On Monday, Mexican president Felipe Calderon continued Mexico's tradition of blaming America for its self-induced problems, and continued his personal habit of blaming America's gun laws for the fact that his policies have failed to dismantle Mexico's drug cartels and, regrettably, that his failure has contributed to a severe increase in murders in Mexico.
At a White House news conference held in conjunction with his meeting with President Barack Obama and Prime Minister Stephen Harper of Canada, Calderon essentially repeated the claim he made during a speech to Congress in 2010, that Mexico's murder rate increased when the U.S. "assault weapon" ban expired.
Through a translator, Calderon said that "The expiring of the assault weapons ban in the year 2004 coincided almost exactly with the beginning of the harshest -- the harshest -- period of violence we've ever seen."
"Almost exactly?" As the ban's leading supporter, then-president Bill Clinton, might have said, "it depends on how you define 'almost.'"
The ban, which prohibited putting attachments such as adjustable-length stocks and flash suppressors on various semi-automatic firearms, expired in September 2004. Mexico's sharp increase in murders began after Calderon launched his war against the drug cartels, within days of taking office in December 2006.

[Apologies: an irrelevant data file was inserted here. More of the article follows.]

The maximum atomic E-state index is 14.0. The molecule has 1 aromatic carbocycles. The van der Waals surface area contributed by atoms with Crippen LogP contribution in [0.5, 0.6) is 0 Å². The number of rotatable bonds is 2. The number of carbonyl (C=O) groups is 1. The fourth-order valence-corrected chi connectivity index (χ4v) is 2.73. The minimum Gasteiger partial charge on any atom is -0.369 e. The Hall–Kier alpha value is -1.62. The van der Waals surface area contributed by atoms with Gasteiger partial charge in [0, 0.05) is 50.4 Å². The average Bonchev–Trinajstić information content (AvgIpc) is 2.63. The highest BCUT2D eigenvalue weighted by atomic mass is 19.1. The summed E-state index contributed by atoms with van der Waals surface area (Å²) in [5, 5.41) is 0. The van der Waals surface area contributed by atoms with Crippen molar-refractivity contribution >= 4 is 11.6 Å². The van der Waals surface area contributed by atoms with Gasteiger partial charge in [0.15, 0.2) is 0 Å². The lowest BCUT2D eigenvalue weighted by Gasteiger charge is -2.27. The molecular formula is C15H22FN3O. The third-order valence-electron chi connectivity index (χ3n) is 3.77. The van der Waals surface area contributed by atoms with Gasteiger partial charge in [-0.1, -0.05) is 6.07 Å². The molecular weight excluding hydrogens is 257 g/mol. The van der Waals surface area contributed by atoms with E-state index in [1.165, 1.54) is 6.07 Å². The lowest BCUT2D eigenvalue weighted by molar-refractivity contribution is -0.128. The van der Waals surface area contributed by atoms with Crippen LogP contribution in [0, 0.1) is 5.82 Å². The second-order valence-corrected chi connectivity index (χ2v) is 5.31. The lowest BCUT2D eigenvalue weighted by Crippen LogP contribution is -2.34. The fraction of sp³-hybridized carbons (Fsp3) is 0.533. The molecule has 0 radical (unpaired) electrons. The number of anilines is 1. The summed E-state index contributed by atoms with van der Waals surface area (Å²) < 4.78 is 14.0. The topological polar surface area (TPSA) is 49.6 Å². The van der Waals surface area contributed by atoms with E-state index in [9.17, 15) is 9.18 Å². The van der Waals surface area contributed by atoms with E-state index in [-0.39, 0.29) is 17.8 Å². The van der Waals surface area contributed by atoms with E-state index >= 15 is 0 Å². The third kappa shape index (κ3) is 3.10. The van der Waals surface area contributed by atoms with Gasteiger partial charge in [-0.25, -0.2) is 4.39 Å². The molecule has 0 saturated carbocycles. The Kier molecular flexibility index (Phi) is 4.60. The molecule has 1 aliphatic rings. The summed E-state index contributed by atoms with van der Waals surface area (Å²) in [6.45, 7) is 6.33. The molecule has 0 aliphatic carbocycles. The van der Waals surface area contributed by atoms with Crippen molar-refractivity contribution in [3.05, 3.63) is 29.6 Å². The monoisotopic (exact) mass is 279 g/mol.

Reliable Mexican crime statistics are hard to come by, but cartel-related killings appear to account for the majority of murders in Mexico, and since Calderon put on Mexico's presidential sash, cartel-related killings have sharply increased. A chart prepared by the Center of Research for Development (CIDAC) think tank shows that Mexico's murder rate was gradually decreasing before Calderon took office, then began to rise after his war on the cartels began. Cartel-related killings rose from 2,800 in 2007, to 6,800 in 2008, 9,600 in 2009, and 15,000 in 2010.
This is not to blame Calderon for trying to destroy the cartels. We wish him well in that epic struggle. But if Calderon overestimated his ability to triumph over the corruption that has been entrenched in Mexico for more than a century, he will find no solution in decrying the expiration of the 1994-2004 ban. Nor will Miami Herald columnist Andres Oppenheimer be able to justify his opinion that NRA is a "cartel" that bears a "huge tacit responsibility in the bloodshed that is taking place in Mexico" because we oppose the ban's reinstatement. Since the ban expired, the U.S. murder rate has dropped to about an all-time low, while Mexico's rate has risen to about an all-time high. Numbers like those tell the story in any language, clearly enough for any politician or two-cent opinion vendor to understand.